|Does Beckett have a clue about Card Prices?|
Thursday, April 10, 2008
Posted by jaygross
Not too long after I started started collecting cards, my friend's father asked my friend and me while visiting a local card shop "Why is that 1960 Mickey Mantle worth $35? Why should you buy it at that price?". We were probably 7 or 8 years old at the time, and our response was that is what the price book says the value is.
He was a successful businessman and went on to explain basic economics principles about supply vs. demand, elasticity, etc. I am not really sure it mattered what he said and the validity of his points, as having a price guide made it easy for us to relate perceived value to our collections. Isn't it amazing how that viewpoint is shared by so many collectors and dealers, and has completely powered this hobby?
I was at Target this past weekend, and I was thumbing through the Beckett and Tuff Stuff Price Guides. I am not a fan of either of these and would not buy them. It is my opinion that they clearly do not reflect anything close to accurate prices for sports cards. I don't know anyone would ever need to pay the values in those overvalued guides unless it is for commons or harder to find issues.
I may be wrong, but I have always felt like it really doesn't matter what Beckett puts in their guide for a particular card. They are still going to sell lots of printed magazines and subscriptions to their online service - just because of their brand. And the fact they sell cards through their marketplace that they price/grade blows my mind.
I realize Beckett has market share and has been the brand we all have known for 30+ years. I've seen they have made a fairly significant investment in technology to improve their site ever since Dr. James Beckett sold the company a few years backs. I still would not use their site.
I had heard rumblings that Beckett magazine was changing their format to be more like Tuff Stuff, by including multiple sports in one magazine (and raising the cover price). What I didn't expect was only to see pricing for cards from that past few years. I have to think that a significant portion of collectors are most interested in vintage items and would like "pricing" information on these items. Now it's even worse than Tuff Stuff...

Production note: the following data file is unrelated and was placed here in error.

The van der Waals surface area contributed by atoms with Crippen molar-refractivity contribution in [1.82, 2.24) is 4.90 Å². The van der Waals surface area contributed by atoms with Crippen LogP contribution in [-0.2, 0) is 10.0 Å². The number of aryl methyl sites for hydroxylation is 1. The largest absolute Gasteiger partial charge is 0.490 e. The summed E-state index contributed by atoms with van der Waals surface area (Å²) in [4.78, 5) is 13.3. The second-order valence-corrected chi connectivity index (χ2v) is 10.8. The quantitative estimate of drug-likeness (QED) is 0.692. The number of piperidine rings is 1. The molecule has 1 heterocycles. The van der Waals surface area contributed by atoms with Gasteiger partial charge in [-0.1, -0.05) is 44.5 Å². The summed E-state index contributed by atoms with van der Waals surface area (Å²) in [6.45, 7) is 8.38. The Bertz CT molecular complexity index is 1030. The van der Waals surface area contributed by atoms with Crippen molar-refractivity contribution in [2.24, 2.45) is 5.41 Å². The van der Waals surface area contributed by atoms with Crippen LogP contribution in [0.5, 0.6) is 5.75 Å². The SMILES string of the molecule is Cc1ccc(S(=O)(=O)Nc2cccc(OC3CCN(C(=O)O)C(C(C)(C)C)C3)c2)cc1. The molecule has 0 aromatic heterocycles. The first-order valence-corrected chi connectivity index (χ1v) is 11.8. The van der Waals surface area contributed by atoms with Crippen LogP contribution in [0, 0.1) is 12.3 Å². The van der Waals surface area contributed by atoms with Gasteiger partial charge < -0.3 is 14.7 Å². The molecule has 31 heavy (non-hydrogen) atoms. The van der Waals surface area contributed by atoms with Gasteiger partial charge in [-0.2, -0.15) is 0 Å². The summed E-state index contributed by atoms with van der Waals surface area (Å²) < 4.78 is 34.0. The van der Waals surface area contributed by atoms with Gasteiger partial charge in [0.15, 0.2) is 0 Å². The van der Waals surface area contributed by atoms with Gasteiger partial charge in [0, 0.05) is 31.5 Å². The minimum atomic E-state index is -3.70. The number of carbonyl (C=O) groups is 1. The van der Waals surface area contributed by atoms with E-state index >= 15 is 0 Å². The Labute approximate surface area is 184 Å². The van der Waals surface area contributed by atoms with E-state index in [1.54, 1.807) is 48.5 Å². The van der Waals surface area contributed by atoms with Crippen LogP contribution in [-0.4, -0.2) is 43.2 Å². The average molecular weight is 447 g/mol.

Somebody sent me this link to the YouTube video below and I was blown away when I saw this video that Beckett produced. It makes a joke about how they determine prices, and it's amazing that most collectors would actually think this is how they determine prices - getting a bunch of folks in a room giving opinions with little to back up them up.
I really hope to one day see a good alternative. In the past year I have seen a couple of decent subscription based price guide sites pop up that base their findings on actual auction results - but they are only considering graded cards. Since 99% of cards available are not graded (and I have no interest in graded cards), I still think this is an extremely flawed offering that I would never use.
In 2004, I got fed up and created a piece of software that allowed me to figure out how much items were selling for on eBay and see trends. Sometimes being a programmer has its advantages. I now know what was a good range to bid on particular cards - and it has helped me know what to bid and to be more patient to get better deals.
In 2006, I brought this to Internet as http://www.AuctionCapture.com. It's completely FREE and really easy to use. Over the past year and a half, it has grown significantly and now quite a few buyers have been using these free tools pretty regularly.
I am always amazed with buying trends, especially as I love statistical analysis. I love to go to the Popular Items page (requires you to log in) and see the variety of cool things people are interested in. To my surprise, there were very few of the most popular auctions that had anything to with sports or things I am interested in.
Over the next few months, I plan to add a few more important pieces of functionality - including tools to help sellers track and promote their auctions. Please stay tuned...
Although I am very proud of http://www.AuctionCapture.com and how it has helped buyers, it is not (and was never meant to be) a properly organized sports card price guide. So I feel like there is a big void for our hobby that collectors deserve. I'm wondering what you guys think.
Is a site with more accurate market based results on sports cards something that would interest you and be something you would use (especially if it was free)?
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